As the world faces more climate variability and extremes in the face of global warming, sudden environmental changes add an extra layer of stress to food production in the United States and around the world. It is critical, then, to figure out how the areas in which crops are planted and harvested respond to these stressors, which can bring on 'shocks' in production – or, put differently, sudden and statistically significant crop declines.
These production shocks are a big concern in terms of food stability and many crops in the United States-such as corn, cotton, soybeans, and wheat - are all experiencing more frequent production reductions as a result of these shocks.
A new study published in the Nature Sustainability scientific journal and led by the University of Delaware's Dongyang Wei looked at these production shocks and, specifically, how they are affected by variations in planted and harvested areas.
Kyle Davis, assistant professor in the Department of Geography and Spatial Sciences and the Department of Plant and Soil Sciences, as well as a resident faculty member with UD's Data Science Institute, is coordinating author on the paper.
Wei, a doctoral candidate in the Department of Geography and Spatial Sciences, said prior studies have focused on crop yield and how the yield variability affects production but very few studies have looked at the role of planted and harvested areas. Because production is the combined result of how much area a farmer plants (the planted area), how much of that area they can harvest (the harvested area) and the yield of the crop in that area, it is important to evaluate all three of these factors when assessing production stability.
"What we did was to focus on the U.S., the world's largest producer and exporter of cereal grains, to see how these three components-crop yield, planted area, and harvested area-affected food production stability and to what degree they are related to climate extremes," said Wei.
For the study, the researchers looked at county-level data on seven crops: barley, corn, cotton, sorghum, soybeans, spring wheat, and winter wheat.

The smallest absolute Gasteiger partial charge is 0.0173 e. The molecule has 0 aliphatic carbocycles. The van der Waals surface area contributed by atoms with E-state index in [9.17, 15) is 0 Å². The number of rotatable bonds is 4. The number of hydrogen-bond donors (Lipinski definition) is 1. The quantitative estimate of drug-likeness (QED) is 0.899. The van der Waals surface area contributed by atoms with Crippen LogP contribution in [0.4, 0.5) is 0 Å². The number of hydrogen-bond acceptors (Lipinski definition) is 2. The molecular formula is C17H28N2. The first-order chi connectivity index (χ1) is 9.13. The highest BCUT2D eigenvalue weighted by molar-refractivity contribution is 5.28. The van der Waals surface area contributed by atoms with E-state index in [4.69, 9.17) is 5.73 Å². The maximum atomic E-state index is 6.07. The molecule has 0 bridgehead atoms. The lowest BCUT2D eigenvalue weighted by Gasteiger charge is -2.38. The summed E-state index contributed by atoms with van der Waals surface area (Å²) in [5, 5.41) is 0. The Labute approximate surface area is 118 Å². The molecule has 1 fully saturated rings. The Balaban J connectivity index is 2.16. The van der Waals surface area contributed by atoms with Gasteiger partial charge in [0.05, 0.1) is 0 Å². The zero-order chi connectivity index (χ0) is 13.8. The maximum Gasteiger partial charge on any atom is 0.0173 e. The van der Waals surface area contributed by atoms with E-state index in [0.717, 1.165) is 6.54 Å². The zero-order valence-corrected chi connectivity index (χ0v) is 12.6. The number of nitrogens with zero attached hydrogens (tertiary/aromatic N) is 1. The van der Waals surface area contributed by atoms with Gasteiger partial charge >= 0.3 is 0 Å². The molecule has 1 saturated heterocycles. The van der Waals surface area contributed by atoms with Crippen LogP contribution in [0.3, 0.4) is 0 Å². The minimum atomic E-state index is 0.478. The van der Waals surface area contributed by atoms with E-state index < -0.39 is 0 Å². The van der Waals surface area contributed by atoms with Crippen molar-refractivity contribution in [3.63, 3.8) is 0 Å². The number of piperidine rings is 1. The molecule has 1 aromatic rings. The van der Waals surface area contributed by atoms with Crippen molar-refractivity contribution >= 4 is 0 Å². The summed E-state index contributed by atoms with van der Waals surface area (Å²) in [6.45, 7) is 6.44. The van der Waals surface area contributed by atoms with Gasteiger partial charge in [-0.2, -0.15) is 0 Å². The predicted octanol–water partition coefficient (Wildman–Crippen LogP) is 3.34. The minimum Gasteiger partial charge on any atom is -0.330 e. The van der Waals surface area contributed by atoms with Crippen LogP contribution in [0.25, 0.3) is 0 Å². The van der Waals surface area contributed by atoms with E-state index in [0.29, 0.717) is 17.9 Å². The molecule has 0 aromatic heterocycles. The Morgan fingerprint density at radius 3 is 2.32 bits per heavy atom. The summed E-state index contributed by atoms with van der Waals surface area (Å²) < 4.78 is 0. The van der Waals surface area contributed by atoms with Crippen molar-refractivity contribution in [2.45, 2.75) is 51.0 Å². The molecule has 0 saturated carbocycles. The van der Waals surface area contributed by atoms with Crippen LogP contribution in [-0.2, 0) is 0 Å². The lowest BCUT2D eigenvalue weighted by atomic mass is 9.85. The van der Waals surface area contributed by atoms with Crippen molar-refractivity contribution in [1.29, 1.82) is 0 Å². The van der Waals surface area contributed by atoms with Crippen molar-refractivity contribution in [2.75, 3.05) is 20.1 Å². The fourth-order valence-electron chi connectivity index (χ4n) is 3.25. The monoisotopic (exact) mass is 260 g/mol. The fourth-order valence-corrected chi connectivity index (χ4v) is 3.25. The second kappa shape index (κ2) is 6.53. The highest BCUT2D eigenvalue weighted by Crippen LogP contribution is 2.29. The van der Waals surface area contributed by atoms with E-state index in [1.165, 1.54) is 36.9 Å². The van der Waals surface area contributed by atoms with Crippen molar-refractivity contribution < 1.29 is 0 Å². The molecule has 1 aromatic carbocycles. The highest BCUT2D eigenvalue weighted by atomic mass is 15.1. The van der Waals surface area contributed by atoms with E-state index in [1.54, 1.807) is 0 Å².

These are the main crops that are grown in the United States, accounting for about 70 percent of the country's total cropland. In addition to being widely produced, they have a lot of readily available data that covers a long time period. As a result, the researchers were able to look at data sets from 1978-2020.
"Agriculture is one of the sectors most directly exposed to the effects of climate change," said Davis. "Understanding how the stability of crop production is influenced by variations in yield, planted area, and harvested area – and how these influences may differ between crops – is critical to more effectively adapting agriculture in the face of rising climate change and extreme climate events. Dongyang's research is an important contribution to our understanding on this topic."
Using time-series data and statistical methods to detect how frequently shocks occur, they found that shocks in planted and harvested areas co-occur with more than half of the production shocks for the study crops.
They then looked at the extent to which each of the three components contribute to the size of a production shock and found that while yield fluctuations contribute more than the other two components for corn, cotton, soybean and winter wheat, changes in planted and harvested areas play a more important role in the magnitude of production shocks for barley, sorghum and winter wheat.
Wei said this is important because it shows that researchers should focus on all three variables instead of simply focusing on the yield and ignoring the planted and harvested areas.
"We want to raise the importance of considering all three of the components when we are facing rising climate variability and climate disruptions on the food systems," said Wei. "Yield is important, but an exclusive focus on yield stability severely constrains the solution space. If we want to have greater flexibility in adapting agriculture to climate change, we should focus on ways to stabilize planted and harvested areas too. The producers' decisions on cropping patterns can play a crucial role in stabilizing food production."